When I finished reading The Revolutionary Samuel Adams Broadway’s Hamilton flashed in my mind. Lin Manuel Miranda might find an equal or better subject in Samuel Adams.

THE TRIALS OF HARRY S. TRUMAN

Jeffrey Frank takes a critical and objective look at the presidency of Harry Truman. By no means a love affair, the title, The Trials of Harry S. Truman, and subtitle, The Extraordinary Presidency of an Ordinary Man, 1945-1953, establish the tenor of the book.

Frank is quick to objectively microscope Truman proclamations and interpretations but always willing to credit the president with the most difficult decisions of his place and time. The Atomic Bomb, Potsdam, Stalin, the Marshall Plan, The Berlin Airlift, the desegregation of the U.S. Military and the Federal workforce , MacArthur, Korea, NATO, Strom Thurmond, the election of 1948. Frank condenses this broad landscape into a concisely focused 380 pages.

The author chose a direct quote from Truman’s last press conference which I think goes a long way to putting Harry S. Truman and his place in history into perspective:

It ended with the traditional ” Mr. President-thank you!” But this time it was followed by affectionate applause for this child of rural Missouri- this self educated striver, a man determined to overcome the prejudices, ethnic and religious, of that time and place-letting him know that he was, as Lippman put it, in his sentimental moment, someone who ” has the good nature of a good man.” In mid century America, it was hard to imagine a future when those qualities could be extinguished.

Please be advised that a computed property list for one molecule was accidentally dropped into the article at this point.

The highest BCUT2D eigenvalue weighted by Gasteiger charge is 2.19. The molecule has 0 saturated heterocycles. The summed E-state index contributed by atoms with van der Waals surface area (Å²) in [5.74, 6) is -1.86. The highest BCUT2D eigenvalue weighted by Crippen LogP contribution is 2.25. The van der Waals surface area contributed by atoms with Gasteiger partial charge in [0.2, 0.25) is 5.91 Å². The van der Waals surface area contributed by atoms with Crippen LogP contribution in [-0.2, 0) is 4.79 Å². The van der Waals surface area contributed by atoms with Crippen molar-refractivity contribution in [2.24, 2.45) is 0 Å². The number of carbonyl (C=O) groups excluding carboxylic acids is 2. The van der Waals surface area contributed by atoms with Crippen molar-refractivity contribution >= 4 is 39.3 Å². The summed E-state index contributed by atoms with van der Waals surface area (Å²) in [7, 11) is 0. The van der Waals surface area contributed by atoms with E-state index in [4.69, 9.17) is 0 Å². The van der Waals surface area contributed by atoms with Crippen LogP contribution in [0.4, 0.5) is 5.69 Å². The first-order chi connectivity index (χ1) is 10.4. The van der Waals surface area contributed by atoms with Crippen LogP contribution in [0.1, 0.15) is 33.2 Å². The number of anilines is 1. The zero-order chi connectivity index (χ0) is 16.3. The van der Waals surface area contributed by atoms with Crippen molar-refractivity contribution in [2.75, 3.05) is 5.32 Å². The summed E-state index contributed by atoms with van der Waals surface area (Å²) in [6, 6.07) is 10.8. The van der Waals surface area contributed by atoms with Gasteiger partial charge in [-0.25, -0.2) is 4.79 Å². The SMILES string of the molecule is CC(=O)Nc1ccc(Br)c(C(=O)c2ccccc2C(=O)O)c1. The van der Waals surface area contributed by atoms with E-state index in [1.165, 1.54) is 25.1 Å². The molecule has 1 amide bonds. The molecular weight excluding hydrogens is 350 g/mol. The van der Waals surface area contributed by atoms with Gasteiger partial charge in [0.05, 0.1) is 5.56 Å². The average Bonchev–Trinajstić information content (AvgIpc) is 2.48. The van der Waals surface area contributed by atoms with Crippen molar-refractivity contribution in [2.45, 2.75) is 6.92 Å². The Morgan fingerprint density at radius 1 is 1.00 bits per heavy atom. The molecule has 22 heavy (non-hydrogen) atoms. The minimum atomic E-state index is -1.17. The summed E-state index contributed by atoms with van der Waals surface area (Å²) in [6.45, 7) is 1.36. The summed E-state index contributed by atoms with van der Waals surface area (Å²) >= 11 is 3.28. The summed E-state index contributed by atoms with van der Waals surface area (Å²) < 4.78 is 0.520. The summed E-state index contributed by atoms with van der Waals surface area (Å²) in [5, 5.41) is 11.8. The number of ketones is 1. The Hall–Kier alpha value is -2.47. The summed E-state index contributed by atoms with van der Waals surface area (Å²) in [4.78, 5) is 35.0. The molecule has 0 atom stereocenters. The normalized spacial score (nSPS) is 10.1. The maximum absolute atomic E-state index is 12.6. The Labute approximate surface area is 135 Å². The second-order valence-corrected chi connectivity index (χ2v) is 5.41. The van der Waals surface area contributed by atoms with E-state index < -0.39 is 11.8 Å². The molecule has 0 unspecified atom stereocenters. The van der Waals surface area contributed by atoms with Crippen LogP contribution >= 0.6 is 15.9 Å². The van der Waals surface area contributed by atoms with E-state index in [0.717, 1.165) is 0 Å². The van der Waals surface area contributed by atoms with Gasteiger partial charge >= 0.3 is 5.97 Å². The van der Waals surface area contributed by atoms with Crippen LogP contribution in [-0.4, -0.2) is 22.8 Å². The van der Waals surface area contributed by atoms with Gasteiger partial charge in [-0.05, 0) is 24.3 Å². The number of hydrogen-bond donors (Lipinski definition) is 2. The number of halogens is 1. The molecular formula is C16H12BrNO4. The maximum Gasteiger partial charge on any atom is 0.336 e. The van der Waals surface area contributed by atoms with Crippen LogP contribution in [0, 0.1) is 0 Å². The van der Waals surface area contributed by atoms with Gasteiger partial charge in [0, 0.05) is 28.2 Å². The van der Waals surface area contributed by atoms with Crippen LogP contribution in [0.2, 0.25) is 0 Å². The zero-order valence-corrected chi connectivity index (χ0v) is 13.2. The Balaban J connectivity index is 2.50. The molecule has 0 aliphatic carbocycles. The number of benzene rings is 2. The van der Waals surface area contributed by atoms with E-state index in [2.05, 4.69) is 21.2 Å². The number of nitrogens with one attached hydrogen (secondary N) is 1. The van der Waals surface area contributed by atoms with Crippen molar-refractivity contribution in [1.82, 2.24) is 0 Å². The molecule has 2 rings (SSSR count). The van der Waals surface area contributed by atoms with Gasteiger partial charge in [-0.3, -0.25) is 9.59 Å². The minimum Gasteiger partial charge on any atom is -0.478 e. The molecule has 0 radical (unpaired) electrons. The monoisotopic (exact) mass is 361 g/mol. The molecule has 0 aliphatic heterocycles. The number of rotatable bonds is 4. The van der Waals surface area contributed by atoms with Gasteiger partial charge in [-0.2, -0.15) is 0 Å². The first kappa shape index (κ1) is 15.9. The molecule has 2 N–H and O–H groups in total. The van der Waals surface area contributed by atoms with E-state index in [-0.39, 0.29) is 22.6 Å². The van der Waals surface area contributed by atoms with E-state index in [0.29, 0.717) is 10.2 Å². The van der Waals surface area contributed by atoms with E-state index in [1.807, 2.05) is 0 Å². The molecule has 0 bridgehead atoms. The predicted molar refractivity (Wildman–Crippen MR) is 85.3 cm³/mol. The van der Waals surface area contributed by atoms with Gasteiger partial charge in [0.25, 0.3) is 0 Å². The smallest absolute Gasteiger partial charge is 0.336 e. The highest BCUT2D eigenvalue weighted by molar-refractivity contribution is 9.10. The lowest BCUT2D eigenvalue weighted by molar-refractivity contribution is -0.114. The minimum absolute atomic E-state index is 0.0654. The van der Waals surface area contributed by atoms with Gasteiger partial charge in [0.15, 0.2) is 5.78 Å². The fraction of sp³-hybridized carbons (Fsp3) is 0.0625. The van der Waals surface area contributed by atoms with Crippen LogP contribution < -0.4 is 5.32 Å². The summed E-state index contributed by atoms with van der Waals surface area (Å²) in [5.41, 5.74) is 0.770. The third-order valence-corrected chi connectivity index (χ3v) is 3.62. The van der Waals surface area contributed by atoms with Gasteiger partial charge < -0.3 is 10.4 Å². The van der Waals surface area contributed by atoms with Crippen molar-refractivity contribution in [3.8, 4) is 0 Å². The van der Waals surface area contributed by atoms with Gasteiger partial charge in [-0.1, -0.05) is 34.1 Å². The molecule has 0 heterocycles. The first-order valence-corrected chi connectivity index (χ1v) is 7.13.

If you are a fan of presidential history, add THE TRIALS OF HARRY S. TRUMAN to your reading list.

OLMSTED AND YOSEMITE/THE NATIONAL PARKS/A NEW LOOK

I have read extensively regarding the development of the National Parks of America. I was captivated by the fireside Yosemite camping stories of John Muir and Teddy Roosevelt. A new book, OLMSTED AND YOSEMITE, authored by Rolf Diamant and Ethan Carr, casts a new light upon the incubation of what would become America’s National Parks. Step aside Muir and TR.

Enter Frederick Law Olmsted, the co-creator of New York City’s Central Park. Olmsted’s career began not as a landscape architect but as an educated engineer followed by an impressive resume as a journalist for the newspaper that became the New York Times. He traveled the antebellum south just prior to the outbreak of the Civil War and reported on the deplorable condition of slavery and the devastation of much of the agricultural land there by over planting. It was a social education for Olmsted that greatly impacted his future contributions to the American landscape.